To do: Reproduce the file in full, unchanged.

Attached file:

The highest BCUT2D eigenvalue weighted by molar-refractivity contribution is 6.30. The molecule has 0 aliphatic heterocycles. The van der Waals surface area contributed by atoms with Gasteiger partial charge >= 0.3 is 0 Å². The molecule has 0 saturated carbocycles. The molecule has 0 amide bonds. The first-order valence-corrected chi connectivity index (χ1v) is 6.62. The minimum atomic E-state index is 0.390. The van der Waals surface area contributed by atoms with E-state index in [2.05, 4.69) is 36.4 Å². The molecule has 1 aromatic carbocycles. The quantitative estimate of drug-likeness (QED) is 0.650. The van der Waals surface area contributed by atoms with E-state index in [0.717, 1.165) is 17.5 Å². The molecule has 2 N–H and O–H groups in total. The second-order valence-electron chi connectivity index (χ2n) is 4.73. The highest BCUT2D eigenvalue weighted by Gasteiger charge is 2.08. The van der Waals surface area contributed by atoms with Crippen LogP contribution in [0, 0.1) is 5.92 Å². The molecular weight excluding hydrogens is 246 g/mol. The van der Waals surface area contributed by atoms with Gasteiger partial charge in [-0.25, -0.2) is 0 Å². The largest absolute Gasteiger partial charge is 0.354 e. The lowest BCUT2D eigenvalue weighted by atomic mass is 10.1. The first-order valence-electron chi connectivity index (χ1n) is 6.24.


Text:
The highest BCUT2D eigenvalue weighted by molar-refractivity contribution is 6.30. The molecule has 0 aliphatic heterocycles. The van der Waals surface area contributed by atoms with Gasteiger partial charge >= 0.3 is 0 Å². The molecule has 0 saturated carbocycles. The molecule has 0 amide bonds. The first-order valence-corrected chi connectivity index (χ1v) is 6.62. The minimum atomic E-state index is 0.390. The van der Waals surface area contributed by atoms with E-state index in [2.05, 4.69) is 36.4 Å². The molecule has 1 aromatic carbocycles. The quantitative estimate of drug-likeness (QED) is 0.650. The van der Waals surface area contributed by atoms with E-state index in [0.717, 1.165) is 17.5 Å². The molecule has 2 N–H and O–H groups in total. The second-order valence-electron chi connectivity index (χ2n) is 4.73. The highest BCUT2D eigenvalue weighted by Gasteiger charge is 2.08. The van der Waals surface area contributed by atoms with Crippen LogP contribution in [0, 0.1) is 5.92 Å². The molecular weight excluding hydrogens is 246 g/mol. The van der Waals surface area contributed by atoms with Gasteiger partial charge in [-0.25, -0.2) is 0 Å². The largest absolute Gasteiger partial charge is 0.354 e. The lowest BCUT2D eigenvalue weighted by atomic mass is 10.1. The first-order valence-electron chi connectivity index (χ1n) is 6.24.